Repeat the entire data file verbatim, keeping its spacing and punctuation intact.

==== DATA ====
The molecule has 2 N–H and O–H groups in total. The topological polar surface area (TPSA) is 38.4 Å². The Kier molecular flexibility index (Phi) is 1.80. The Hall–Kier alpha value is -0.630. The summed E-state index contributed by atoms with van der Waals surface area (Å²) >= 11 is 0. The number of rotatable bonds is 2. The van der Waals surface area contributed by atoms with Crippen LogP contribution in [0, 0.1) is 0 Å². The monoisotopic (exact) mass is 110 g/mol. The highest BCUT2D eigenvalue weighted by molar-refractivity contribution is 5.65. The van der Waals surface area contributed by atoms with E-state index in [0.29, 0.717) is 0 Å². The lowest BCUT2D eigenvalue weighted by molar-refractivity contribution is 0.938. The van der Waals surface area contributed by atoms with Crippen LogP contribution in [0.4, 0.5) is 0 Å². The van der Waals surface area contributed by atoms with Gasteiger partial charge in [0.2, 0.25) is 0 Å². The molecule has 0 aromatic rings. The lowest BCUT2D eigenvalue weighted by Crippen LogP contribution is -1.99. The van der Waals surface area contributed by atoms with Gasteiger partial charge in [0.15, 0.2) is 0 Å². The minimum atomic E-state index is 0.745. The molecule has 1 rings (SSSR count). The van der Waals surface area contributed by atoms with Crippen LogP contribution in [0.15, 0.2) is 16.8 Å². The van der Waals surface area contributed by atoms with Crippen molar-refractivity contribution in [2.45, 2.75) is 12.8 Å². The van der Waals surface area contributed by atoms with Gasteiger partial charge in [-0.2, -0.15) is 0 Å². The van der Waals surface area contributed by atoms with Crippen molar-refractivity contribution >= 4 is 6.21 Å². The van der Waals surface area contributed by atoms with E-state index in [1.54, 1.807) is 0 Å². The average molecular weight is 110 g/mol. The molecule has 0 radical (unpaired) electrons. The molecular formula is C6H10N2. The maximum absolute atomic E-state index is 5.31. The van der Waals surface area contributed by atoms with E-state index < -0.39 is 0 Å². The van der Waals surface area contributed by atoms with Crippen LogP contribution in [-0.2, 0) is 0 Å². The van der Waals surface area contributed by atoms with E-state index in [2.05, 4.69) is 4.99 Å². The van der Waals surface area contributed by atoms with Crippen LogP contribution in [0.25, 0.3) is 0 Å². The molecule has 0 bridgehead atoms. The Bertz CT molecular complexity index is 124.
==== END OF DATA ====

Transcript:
The molecule has 2 N–H and O–H groups in total. The topological polar surface area (TPSA) is 38.4 Å². The Kier molecular flexibility index (Phi) is 1.80. The Hall–Kier alpha value is -0.630. The summed E-state index contributed by atoms with van der Waals surface area (Å²) >= 11 is 0. The number of rotatable bonds is 2. The van der Waals surface area contributed by atoms with Crippen LogP contribution in [0, 0.1) is 0 Å². The monoisotopic (exact) mass is 110 g/mol. The highest BCUT2D eigenvalue weighted by molar-refractivity contribution is 5.65. The van der Waals surface area contributed by atoms with E-state index in [0.29, 0.717) is 0 Å². The lowest BCUT2D eigenvalue weighted by molar-refractivity contribution is 0.938. The van der Waals surface area contributed by atoms with Crippen LogP contribution in [0.4, 0.5) is 0 Å². The van der Waals surface area contributed by atoms with Gasteiger partial charge in [0.2, 0.25) is 0 Å². The molecule has 0 aromatic rings. The lowest BCUT2D eigenvalue weighted by Crippen LogP contribution is -1.99. The van der Waals surface area contributed by atoms with Gasteiger partial charge in [0.15, 0.2) is 0 Å². The minimum atomic E-state index is 0.745. The molecule has 1 rings (SSSR count). The van der Waals surface area contributed by atoms with Crippen LogP contribution in [0.15, 0.2) is 16.8 Å². The van der Waals surface area contributed by atoms with Crippen molar-refractivity contribution in [2.45, 2.75) is 12.8 Å². The van der Waals surface area contributed by atoms with Gasteiger partial charge in [-0.2, -0.15) is 0 Å². The van der Waals surface area contributed by atoms with Crippen molar-refractivity contribution >= 4 is 6.21 Å². The van der Waals surface area contributed by atoms with E-state index in [1.54, 1.807) is 0 Å². The average molecular weight is 110 g/mol. The molecule has 0 radical (unpaired) electrons. The molecular formula is C6H10N2. The maximum absolute atomic E-state index is 5.31. The van der Waals surface area contributed by atoms with E-state index < -0.39 is 0 Å². The van der Waals surface area contributed by atoms with Crippen LogP contribution in [-0.2, 0) is 0 Å². The van der Waals surface area contributed by atoms with E-state index in [2.05, 4.69) is 4.99 Å². The van der Waals surface area contributed by atoms with Crippen LogP contribution in [0.25, 0.3) is 0 Å². The molecule has 0 bridgehead atoms. The Bertz CT molecular complexity index is 124.